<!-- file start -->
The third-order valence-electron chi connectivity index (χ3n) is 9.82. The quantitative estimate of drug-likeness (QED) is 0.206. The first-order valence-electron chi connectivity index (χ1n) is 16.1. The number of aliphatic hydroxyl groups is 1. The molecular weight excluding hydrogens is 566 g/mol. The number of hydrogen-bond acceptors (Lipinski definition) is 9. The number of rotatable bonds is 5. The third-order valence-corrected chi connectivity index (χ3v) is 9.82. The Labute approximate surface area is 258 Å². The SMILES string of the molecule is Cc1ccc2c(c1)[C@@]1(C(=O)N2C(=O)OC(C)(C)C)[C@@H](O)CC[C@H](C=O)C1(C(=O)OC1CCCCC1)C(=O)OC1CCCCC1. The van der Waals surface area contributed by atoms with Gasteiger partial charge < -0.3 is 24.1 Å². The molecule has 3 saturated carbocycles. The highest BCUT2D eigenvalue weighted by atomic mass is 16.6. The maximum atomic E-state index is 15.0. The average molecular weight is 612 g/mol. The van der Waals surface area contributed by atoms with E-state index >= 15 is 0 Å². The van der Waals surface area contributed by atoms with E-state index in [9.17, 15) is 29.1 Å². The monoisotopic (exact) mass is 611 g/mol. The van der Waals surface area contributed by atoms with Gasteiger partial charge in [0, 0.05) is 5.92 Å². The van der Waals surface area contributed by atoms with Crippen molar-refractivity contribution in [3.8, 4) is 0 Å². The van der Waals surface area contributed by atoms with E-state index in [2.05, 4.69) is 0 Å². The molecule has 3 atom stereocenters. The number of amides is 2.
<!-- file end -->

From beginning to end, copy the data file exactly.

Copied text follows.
The third-order valence-electron chi connectivity index (χ3n) is 9.82. The quantitative estimate of drug-likeness (QED) is 0.206. The first-order valence-electron chi connectivity index (χ1n) is 16.1. The number of aliphatic hydroxyl groups is 1. The molecular weight excluding hydrogens is 566 g/mol. The number of hydrogen-bond acceptors (Lipinski definition) is 9. The number of rotatable bonds is 5. The third-order valence-corrected chi connectivity index (χ3v) is 9.82. The Labute approximate surface area is 258 Å². The SMILES string of the molecule is Cc1ccc2c(c1)[C@@]1(C(=O)N2C(=O)OC(C)(C)C)[C@@H](O)CC[C@H](C=O)C1(C(=O)OC1CCCCC1)C(=O)OC1CCCCC1. The van der Waals surface area contributed by atoms with Gasteiger partial charge < -0.3 is 24.1 Å². The molecule has 3 saturated carbocycles. The highest BCUT2D eigenvalue weighted by atomic mass is 16.6. The maximum atomic E-state index is 15.0. The average molecular weight is 612 g/mol. The van der Waals surface area contributed by atoms with E-state index >= 15 is 0 Å². The van der Waals surface area contributed by atoms with E-state index in [9.17, 15) is 29.1 Å². The monoisotopic (exact) mass is 611 g/mol. The van der Waals surface area contributed by atoms with Gasteiger partial charge in [0, 0.05) is 5.92 Å². The van der Waals surface area contributed by atoms with Crippen molar-refractivity contribution in [3.8, 4) is 0 Å². The van der Waals surface area contributed by atoms with E-state index in [2.05, 4.69) is 0 Å². The molecule has 3 atom stereocenters. The number of amides is 2.